NBC News executives failed to act on complaints from several women about crude behavior by "Today" anchor Matt Lauer, according to a news report detailing sexual misconduct allegations against NBC's biggest and most powerful star.
NBC News Chairman Andrew Lack announced Wednesday that Lauer had been fired the previous evening for what Lack called "inappropriate sexual behavior with a colleague." NBC later said the misconduct started when Lauer and a female network employee were at the Sochi Olympics in 2014 and continued beyond that assignment.
Lack, 70, said it was the first complaint lodged against Lauer, 59, in his 20 years at NBC, but "we were also presented with reason to believe this may not have been an isolated incident."
But a report in Variety published Wednesday afternoon detailed multiple sordid allegations against Lauer during his time at "Today," including that he gave one female colleague a sex toy, exposed himself to a different female colleague, often engaged in crude, sexually charged office banter and conducted multiple rendezvous with women as he traveled the world covering the Olympics for NBC.
The Variety piece quoted a former NBC reporter as saying that show executives "protected the s--- out of Matt Lauer." It did not make clear when complaints were made about Lauer's actions or to which executives the complaints were made.
In a statement after Variety's report was published, an NBC News spokesperson said "We can say unequivocally, that, prior to Monday night, current NBC News management was never made aware of any complaints about Matt Lauer’s conduct."
NBC's insistence that it knew nothing about Lauer’s alleged behavior is being met with widespread skepticism in the close-knit TV business, according to several industry insiders who spoke to Fox News.
"Current NBC management" as the company put it, has only been in place for a few years or less in their current roles. But network executives have long histories with Lauer.
Lack and Lauer are known to be close personal friends who maintained their friendship during the years in between Lack’s two tours of duty at NBC. While President of NBC News in 1997, Lack promoted Lauer to co-anchor "Today" alongside Katie Couric. The tandem would dominate the morning ratings for the better part of the next decade, while Lack was promoted to president and chief operating officer of the network in 2001. He would later leave NBC for several rocky years at Sony and Bloomberg before he pulled off a return to NBC in 2015 after the firing of NBC News Chairwoman Pat Fili, who’d struggled to handle the decline of the “Today” show and the implosion of Brian Williams.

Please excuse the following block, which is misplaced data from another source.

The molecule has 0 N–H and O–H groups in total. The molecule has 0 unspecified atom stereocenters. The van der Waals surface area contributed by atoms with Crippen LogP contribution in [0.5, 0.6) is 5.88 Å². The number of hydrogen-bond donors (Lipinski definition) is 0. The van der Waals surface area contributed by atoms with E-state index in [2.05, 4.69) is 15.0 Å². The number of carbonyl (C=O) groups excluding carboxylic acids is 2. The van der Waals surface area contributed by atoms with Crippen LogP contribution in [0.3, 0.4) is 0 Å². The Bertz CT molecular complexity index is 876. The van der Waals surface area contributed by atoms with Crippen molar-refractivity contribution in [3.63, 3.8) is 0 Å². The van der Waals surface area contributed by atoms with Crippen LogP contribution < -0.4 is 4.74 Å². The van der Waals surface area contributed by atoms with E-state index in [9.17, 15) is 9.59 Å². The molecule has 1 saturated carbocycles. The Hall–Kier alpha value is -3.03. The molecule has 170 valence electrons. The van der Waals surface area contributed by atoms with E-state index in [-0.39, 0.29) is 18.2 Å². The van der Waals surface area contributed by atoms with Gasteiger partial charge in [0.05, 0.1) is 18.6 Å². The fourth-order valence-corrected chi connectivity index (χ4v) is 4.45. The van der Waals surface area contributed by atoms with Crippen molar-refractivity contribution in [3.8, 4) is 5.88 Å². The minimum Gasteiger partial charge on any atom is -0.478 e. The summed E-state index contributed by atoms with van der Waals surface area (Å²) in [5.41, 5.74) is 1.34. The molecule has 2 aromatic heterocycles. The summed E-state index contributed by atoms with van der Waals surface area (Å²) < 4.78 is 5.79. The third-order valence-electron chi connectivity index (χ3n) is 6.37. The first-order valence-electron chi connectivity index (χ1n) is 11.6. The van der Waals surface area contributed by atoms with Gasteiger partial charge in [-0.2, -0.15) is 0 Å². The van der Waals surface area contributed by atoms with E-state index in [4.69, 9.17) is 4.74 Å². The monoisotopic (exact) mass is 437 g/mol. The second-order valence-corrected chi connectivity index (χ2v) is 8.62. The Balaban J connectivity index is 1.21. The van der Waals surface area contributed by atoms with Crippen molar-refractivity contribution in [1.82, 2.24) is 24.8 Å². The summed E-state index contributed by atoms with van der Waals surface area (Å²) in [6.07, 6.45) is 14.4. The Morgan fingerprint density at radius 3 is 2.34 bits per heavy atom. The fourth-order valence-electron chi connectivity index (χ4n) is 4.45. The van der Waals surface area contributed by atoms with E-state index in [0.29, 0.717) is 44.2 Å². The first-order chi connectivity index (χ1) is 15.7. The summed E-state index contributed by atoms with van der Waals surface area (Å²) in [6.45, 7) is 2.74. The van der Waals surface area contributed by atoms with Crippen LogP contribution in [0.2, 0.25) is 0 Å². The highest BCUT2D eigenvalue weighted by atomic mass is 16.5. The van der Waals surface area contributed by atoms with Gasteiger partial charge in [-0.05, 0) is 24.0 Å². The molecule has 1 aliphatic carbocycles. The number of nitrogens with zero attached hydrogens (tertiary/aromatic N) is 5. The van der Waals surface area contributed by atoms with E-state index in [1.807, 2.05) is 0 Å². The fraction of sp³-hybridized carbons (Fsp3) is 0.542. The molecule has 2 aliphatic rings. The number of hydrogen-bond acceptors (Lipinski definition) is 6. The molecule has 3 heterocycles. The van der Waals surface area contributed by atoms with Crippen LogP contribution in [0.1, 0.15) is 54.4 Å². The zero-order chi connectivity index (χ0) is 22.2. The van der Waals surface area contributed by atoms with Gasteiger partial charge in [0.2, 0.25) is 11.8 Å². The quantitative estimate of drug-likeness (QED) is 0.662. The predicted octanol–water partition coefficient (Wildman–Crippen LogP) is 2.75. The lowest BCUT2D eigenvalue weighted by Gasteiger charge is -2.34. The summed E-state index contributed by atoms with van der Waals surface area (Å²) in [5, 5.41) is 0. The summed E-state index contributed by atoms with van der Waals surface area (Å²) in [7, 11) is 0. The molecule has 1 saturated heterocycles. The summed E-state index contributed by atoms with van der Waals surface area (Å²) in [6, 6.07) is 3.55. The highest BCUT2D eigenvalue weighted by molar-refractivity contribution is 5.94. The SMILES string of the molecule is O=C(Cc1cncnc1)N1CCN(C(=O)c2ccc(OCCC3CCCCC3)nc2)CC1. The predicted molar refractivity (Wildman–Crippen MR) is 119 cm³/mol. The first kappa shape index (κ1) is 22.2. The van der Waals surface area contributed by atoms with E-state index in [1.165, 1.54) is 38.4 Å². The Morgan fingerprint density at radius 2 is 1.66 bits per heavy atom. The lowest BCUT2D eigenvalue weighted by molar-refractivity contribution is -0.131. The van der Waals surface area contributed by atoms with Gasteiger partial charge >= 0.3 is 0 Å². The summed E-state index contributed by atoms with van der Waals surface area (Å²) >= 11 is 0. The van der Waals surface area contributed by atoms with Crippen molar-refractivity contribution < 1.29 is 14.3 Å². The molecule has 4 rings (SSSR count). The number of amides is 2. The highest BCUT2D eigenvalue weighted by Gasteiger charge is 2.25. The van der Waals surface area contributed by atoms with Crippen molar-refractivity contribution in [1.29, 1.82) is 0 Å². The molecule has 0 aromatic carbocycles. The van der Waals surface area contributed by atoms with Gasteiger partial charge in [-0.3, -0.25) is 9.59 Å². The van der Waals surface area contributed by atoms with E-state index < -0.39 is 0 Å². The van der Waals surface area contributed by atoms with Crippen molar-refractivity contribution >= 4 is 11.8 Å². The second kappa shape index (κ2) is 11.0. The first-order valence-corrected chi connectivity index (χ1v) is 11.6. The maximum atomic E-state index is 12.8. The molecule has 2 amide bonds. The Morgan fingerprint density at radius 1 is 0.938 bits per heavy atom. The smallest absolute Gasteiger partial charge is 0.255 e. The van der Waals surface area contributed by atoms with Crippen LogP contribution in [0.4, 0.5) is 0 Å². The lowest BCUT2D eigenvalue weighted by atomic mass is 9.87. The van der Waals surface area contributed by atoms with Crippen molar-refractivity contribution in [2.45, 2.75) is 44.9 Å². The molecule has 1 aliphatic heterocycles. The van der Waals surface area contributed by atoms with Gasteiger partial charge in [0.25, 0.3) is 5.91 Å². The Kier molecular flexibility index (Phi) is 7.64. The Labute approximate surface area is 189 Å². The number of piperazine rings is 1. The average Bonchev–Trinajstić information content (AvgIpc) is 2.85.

Lack’s deputy, current NBC News President Noah Oppenheim, spent two years as the executive in charge of "Today" before being promoted earlier this year. Oppenheim had also worked for Lauer at "Today" in the mid-2000s as a senior producer, working closely with Lauer on political coverage and frequently traveling with the anchor.
"It’s hard to read that Variety article and still conclude that those two guys [Lack and Oppenheim] who worked closely with Matt for so many years could have no idea about his behavior," said one industry insider.
"The real focus right now should be on this complete disingenuous behavior by NBC to say, 'I'm shocked,'" a former NBC colleague told Vanity Fair.
"I don’t know what everyone is so surprised by," a high-level industry source told the magazine. "This has been going on for months and months and everybody knew it and it was just going to be which girl came forward, and who reported it first."
The chorus grew louder after the New York Post published a report that Lauer had sexted multiple female staffers at NBC, including at least one intern.
"Everybody knew about Matt’s behavior, and everyone had to put up with it because he was so powerful, and well protected by management," the Post quoted an insider as saying.
A spokesperson for former NBC Universal President and CEO Jeff Zucker, a former "Today" producer who currently heads CNN, insisted to the Post that no complaints about Lauer were made during Zucker's tenure atop 30 Rock's corporate ladder.
Oppenheim has faced a firestorm of recent criticism, including calls to resign, after he was blamed for spiking celebrity scion Ronan Farrow’s expose on Harvey Weinstein, which would have been the first report to accuse the Hollywood mogul of sexual harassment. At the time, Oppenheim’s critics accused him of having a conflict of interest since he moonlights as a Hollywood screenwriter and had recently sat at the same small table as Weinstein at an exclusive dinner. NBC strenuously denied Oppenheim had a conflict of interest. Now, however, with the revelation of Lauer’s alleged conduct, observers are wondering if NBC’s reticence to run the Weinstein expose had more to do with problems within NBC’s own house.
Lack was notably silent as Oppenheim weathered the heat for spiking the Weinstein story, even though Oppenheim’s purview at NBC is actually quite narrow compared to Lack’s enormous portfolio. Now, other than his sparse and unemotional statement on the firing of his good friend, Lack has also remained silent as he faces the biggest professional crisis of his long career. Even President Trump has since weighed in, with the president calling on Twitter for Lack to be fired.
Fox News' Brian Flood and The Associated Press contributed to this report.